• If none of the angles x, y and (x y)is an odd multiple of $\frac{\mathrm{\pi}}{2}$, then
$\mathrm{tan}(x+y)=\frac{\mathrm{tan}x+\mathrm{tan}y}{1\mathrm{tan}x\mathrm{tan}y},\mathrm{and}\mathrm{tan}(xy)=\frac{\mathrm{tan}x\mathrm{tan}y}{1+\mathrm{tan}x\mathrm{tan}y}$
• If none of the angles x, y and (x y) is a multiple of π, then
$\mathrm{cot}(x+y)=\frac{\mathrm{cot}x\mathrm{cot}y1}{\mathrm{cot}y+\mathrm{cot}x},\mathrm{and}\mathrm{cot}(xy)=\frac{\mathrm{cot}x\mathrm{cot}y+1}{\mathrm{cot}y\mathrm{cot}x}$
❖ Trigonometric ratios of multiple angles
• $\mathrm{cos}2x={\mathrm{cos}}^{2}x{\mathrm{sin}}^{2}x=2{\mathrm{cos}}^{2}x1=12{\mathrm{sin}}^{2}x=\frac{1{\mathrm{tan}}^{2}x}{1+{\mathrm{tan}}^{2}x}$
• $\mathrm{sin}2x=2\mathrm{sin}x\mathrm{cos}x=\frac{2\mathrm{tan}x}{1+{\mathrm{tan}}^{2}x}$
• $\mathrm{tan}2x=\frac{2\mathrm{tan}x}{1{\mathrm{tan}}^{2}x}$
• sin 3x = 3 sin x – 4 sin^{3} x
• cos 3x = 4 cos^{3}x – 3 cos x
• $\mathrm{tan}3x=\frac{3\mathrm{tan}x{\mathrm{tan}}^{3}x}{13{\mathrm{tan}}^{2}x}$
❖ Some more trigonometric identities
• $\mathrm{cos}x+\mathrm{cos}y=2\mathrm{cos}\frac{x+y}{2}\mathrm{cos}\frac{xy}{2}$
• $\mathrm{cos}x\mathrm{cos}y=2\mathrm{sin}\frac{x+y}{2}\mathrm{sin}\frac{xy}{2}$
• $\mathrm{sin}x+\mathrm{sin}y=2\mathrm{sin}\frac{x+y}{2}\mathrm{cos}\frac{xy}{2}$
• $\mathrm{sin}x\mathrm{sin}y=2\mathrm{cos}\frac{x+y}{2}\mathrm{sin}\frac{xy}{2}$
• 2 cos x cosy = cos (x + y) + cos (x – y)
• –2 sin x sin y = cos (x + y) – cos (x – y)
• 2 sin x cos y = sin (x + y) + sin (x – y)
• 2 cos x sin y = sin (x + y) – sin (x – y)
❖ General solutions of trigonometric equations
• $\mathrm{sin}x=0\Rightarrow x=n\mathrm{\pi},\mathrm{where}n\in \mathit{Z}$
• $\mathrm{cos}x=0\Rightarrow x=(2n+1)\frac{\mathrm{\pi}}{2},\mathrm{where}n\in \mathit{Z}$
• $\mathrm{sin}x=\mathrm{sin}y\Rightarrow x=n\mathrm{\pi}+(1{)}^{n}y\mathit{,}\mathrm{where}n\in \mathit{Z}$
• $\mathrm{cos}x=\mathrm{cos}y\Rightarrow x=2n\mathrm{\pi}\pm y,\mathrm{where}n\in \mathit{Z}$
• $\mathrm{tan}x=\mathrm{tan}y\Rightarrow x=n\mathrm{\pi}+y,\mathrm{where}n\in \mathit{Z}$Chapter 4: Principle of Mathematical Induction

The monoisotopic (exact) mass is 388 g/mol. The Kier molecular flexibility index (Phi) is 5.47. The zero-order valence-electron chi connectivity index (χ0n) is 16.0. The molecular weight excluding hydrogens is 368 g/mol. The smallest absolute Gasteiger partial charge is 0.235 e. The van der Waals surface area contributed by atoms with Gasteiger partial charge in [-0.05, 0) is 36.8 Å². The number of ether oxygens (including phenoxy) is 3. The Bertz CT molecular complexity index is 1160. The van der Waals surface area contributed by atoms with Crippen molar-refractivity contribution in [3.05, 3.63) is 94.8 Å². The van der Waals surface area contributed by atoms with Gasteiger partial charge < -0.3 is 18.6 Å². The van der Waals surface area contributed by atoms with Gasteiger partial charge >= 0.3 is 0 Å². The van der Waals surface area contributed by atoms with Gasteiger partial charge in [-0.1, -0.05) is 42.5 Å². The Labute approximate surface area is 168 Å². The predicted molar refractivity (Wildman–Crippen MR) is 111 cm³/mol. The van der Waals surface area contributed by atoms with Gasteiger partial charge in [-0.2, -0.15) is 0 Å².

❖ There are some mathematical statements or results that are formulated in terms of n, where n is a positive integer. To prove such statements, the wellsuited principle that is used, based on the specific technique, is known as the principle of mathematical induction.
❖To prove a given statement in terms of n, we assume the statement to be P(n).
1. Thereafter, we examine the correctness of the statement for n = 1 i.e., for P(1) to be true.
2. Then, assuming that the statement is true for n = k, where k is a positive integer, we prove that the statement is true for n = k + 1 i.e., the truth of P(k) implies the truth of P
(k + 1). Then, we say that P(n) is true for all natural numbers n.
Example: For all n∈N, prove that
$\frac{4}{3}+{\left(\frac{4}{3}\right)}^{2}+......+{\left(\frac{4}{3}\right)}^{n}=4\left[{\left(\frac{4}{3}\right)}^{n}1\right]$
Solution:
Let the given statement be P(n), i.e.,
$\mathrm{P}\left(n\right):\frac{4}{3}+{\left(\frac{4}{3}\right)}^{2}+.....+{\left(\frac{4}{3}\right)}^{n}=4\left[{\left(\frac{4}{3}\right)}^{n}1\right]\phantom{\rule{0ex}{0ex}}\mathrm{For},n=1,\mathrm{P}\left(n\right):\frac{4}{3}=4\left[\frac{4}{3}1\right]=4\times \frac{1}{3}=\frac{1}{4},\mathrm{which}\mathrm{is}\mathrm{true}.$
For n = 1, $\mathrm{P}\left(n\right):\frac{4}{3}=4\left[\frac{4}{3}1\right]=4\times \frac{1}{3}=\frac{4}{3}$, which is true.
Now, assume that P(x) is true for some positive integer k. This means
$\frac{4}{3}+{\left(\frac{4}{3}\right)}^{2}+.....+{\left(\frac{4}{3}\right)}^{k}=4\left[{\left(\frac{4}{3}\right)}^{k}1\right]...\left(1\right)$
We shall now prove that P(k + 1) is also true.
Now, we have
$\left[\frac{4}{3}+{\left(\frac{4}{3}\right)}^{2}+.....+{\left(\frac{4}{3}\right)}^{k}\right]+{\left(\frac{4}{3}\right)}^{k+1}\phantom{\rule{0ex}{0ex}}=4\left[{\left(\frac{4}{3}\right)}^{k}1\right]+{\left(\frac{4}{3}\right)}^{k+1}\phantom{\rule{0ex}{0ex}}=4{\left(\frac{4}{3}\right)}^{k}4+{\left(\frac{4}{3}\right)}^{k}\times \frac{4}{3}\phantom{\rule{0ex}{0ex}}={\left(\frac{4}{3}\right)}^{k}\times \left[4+\frac{4}{3}\right]4\phantom{\rule{0ex}{0ex}}={\left(\frac{4}{3}\right)}^{k}\times \frac{16}{3}4\phantom{\rule{0ex}{0ex}}={\left(\frac{4}{3}\right)}^{k}\times \frac{4}{3}\times 44\phantom{\rule{0ex}{0ex}}={\left(\frac{4}{3}\right)}^{k+1}\times 44=4\left[{\left(\frac{4}{3}\right)}^{k1}1\right]$